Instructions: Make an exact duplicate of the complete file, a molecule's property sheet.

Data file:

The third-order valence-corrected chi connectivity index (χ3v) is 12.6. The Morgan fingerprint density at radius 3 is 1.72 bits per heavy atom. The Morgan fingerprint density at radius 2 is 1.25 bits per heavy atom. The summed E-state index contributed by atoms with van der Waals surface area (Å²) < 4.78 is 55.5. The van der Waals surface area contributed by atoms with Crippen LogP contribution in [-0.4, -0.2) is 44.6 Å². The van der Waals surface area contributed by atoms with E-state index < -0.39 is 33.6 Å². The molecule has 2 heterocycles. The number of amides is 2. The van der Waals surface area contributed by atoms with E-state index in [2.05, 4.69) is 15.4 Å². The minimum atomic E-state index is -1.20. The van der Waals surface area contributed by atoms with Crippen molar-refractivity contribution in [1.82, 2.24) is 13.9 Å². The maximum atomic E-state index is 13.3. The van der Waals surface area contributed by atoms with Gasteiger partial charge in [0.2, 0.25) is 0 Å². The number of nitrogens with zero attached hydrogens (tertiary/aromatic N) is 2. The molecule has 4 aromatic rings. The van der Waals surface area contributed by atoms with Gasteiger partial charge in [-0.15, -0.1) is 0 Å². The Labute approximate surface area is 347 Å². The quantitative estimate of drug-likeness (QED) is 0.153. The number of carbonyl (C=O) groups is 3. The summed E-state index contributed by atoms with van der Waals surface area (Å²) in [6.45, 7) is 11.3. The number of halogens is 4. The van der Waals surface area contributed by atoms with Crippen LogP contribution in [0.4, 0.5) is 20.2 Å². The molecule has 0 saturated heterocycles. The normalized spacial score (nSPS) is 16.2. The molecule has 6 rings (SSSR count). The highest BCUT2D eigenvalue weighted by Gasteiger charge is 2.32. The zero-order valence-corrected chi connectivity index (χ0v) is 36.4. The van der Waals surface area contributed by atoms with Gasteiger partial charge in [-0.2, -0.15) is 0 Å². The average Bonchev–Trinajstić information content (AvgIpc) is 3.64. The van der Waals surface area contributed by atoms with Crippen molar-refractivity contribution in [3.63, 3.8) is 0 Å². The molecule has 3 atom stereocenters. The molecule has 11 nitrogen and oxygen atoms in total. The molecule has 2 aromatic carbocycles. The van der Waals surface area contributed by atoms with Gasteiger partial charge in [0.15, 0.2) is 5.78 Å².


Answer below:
The third-order valence-corrected chi connectivity index (χ3v) is 12.6. The Morgan fingerprint density at radius 3 is 1.72 bits per heavy atom. The Morgan fingerprint density at radius 2 is 1.25 bits per heavy atom. The summed E-state index contributed by atoms with van der Waals surface area (Å²) < 4.78 is 55.5. The van der Waals surface area contributed by atoms with Crippen LogP contribution in [-0.4, -0.2) is 44.6 Å². The van der Waals surface area contributed by atoms with E-state index < -0.39 is 33.6 Å². The molecule has 2 heterocycles. The number of amides is 2. The van der Waals surface area contributed by atoms with E-state index in [2.05, 4.69) is 15.4 Å². The minimum atomic E-state index is -1.20. The van der Waals surface area contributed by atoms with Crippen molar-refractivity contribution in [1.82, 2.24) is 13.9 Å². The maximum atomic E-state index is 13.3. The van der Waals surface area contributed by atoms with Gasteiger partial charge in [0.2, 0.25) is 0 Å². The number of nitrogens with zero attached hydrogens (tertiary/aromatic N) is 2. The molecule has 4 aromatic rings. The van der Waals surface area contributed by atoms with Gasteiger partial charge in [-0.15, -0.1) is 0 Å². The Labute approximate surface area is 347 Å². The quantitative estimate of drug-likeness (QED) is 0.153. The number of carbonyl (C=O) groups is 3. The summed E-state index contributed by atoms with van der Waals surface area (Å²) in [6.45, 7) is 11.3. The number of halogens is 4. The van der Waals surface area contributed by atoms with Crippen LogP contribution in [0.4, 0.5) is 20.2 Å². The molecule has 0 saturated heterocycles. The normalized spacial score (nSPS) is 16.2. The molecule has 6 rings (SSSR count). The highest BCUT2D eigenvalue weighted by Gasteiger charge is 2.32. The zero-order valence-corrected chi connectivity index (χ0v) is 36.4. The van der Waals surface area contributed by atoms with Gasteiger partial charge in [-0.2, -0.15) is 0 Å². The average Bonchev–Trinajstić information content (AvgIpc) is 3.64. The van der Waals surface area contributed by atoms with Crippen molar-refractivity contribution in [3.63, 3.8) is 0 Å². The molecule has 3 atom stereocenters. The molecule has 11 nitrogen and oxygen atoms in total. The molecule has 2 aromatic carbocycles. The van der Waals surface area contributed by atoms with Gasteiger partial charge in [0.15, 0.2) is 5.78 Å².